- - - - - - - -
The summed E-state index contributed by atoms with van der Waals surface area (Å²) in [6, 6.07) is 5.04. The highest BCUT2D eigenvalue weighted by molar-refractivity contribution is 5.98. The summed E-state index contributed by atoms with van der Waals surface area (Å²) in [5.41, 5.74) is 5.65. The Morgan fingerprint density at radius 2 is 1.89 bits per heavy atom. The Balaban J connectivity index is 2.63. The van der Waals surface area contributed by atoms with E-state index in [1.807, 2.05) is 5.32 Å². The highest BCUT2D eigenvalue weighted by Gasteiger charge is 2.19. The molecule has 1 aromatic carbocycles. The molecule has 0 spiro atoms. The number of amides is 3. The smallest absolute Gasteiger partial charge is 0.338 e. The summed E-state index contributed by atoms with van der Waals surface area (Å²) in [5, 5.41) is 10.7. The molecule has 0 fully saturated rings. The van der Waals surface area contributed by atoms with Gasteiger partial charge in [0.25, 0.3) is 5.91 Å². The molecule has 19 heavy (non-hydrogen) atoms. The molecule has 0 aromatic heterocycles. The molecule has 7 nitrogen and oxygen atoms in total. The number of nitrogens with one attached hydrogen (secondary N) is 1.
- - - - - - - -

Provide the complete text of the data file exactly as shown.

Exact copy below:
The summed E-state index contributed by atoms with van der Waals surface area (Å²) in [6, 6.07) is 5.04. The highest BCUT2D eigenvalue weighted by molar-refractivity contribution is 5.98. The summed E-state index contributed by atoms with van der Waals surface area (Å²) in [5.41, 5.74) is 5.65. The Morgan fingerprint density at radius 2 is 1.89 bits per heavy atom. The Balaban J connectivity index is 2.63. The van der Waals surface area contributed by atoms with E-state index in [1.807, 2.05) is 5.32 Å². The highest BCUT2D eigenvalue weighted by Gasteiger charge is 2.19. The molecule has 1 aromatic carbocycles. The molecule has 0 spiro atoms. The number of amides is 3. The smallest absolute Gasteiger partial charge is 0.338 e. The summed E-state index contributed by atoms with van der Waals surface area (Å²) in [5, 5.41) is 10.7. The molecule has 0 fully saturated rings. The van der Waals surface area contributed by atoms with Gasteiger partial charge in [0.25, 0.3) is 5.91 Å². The molecule has 19 heavy (non-hydrogen) atoms. The molecule has 0 aromatic heterocycles. The molecule has 7 nitrogen and oxygen atoms in total. The number of nitrogens with one attached hydrogen (secondary N) is 1.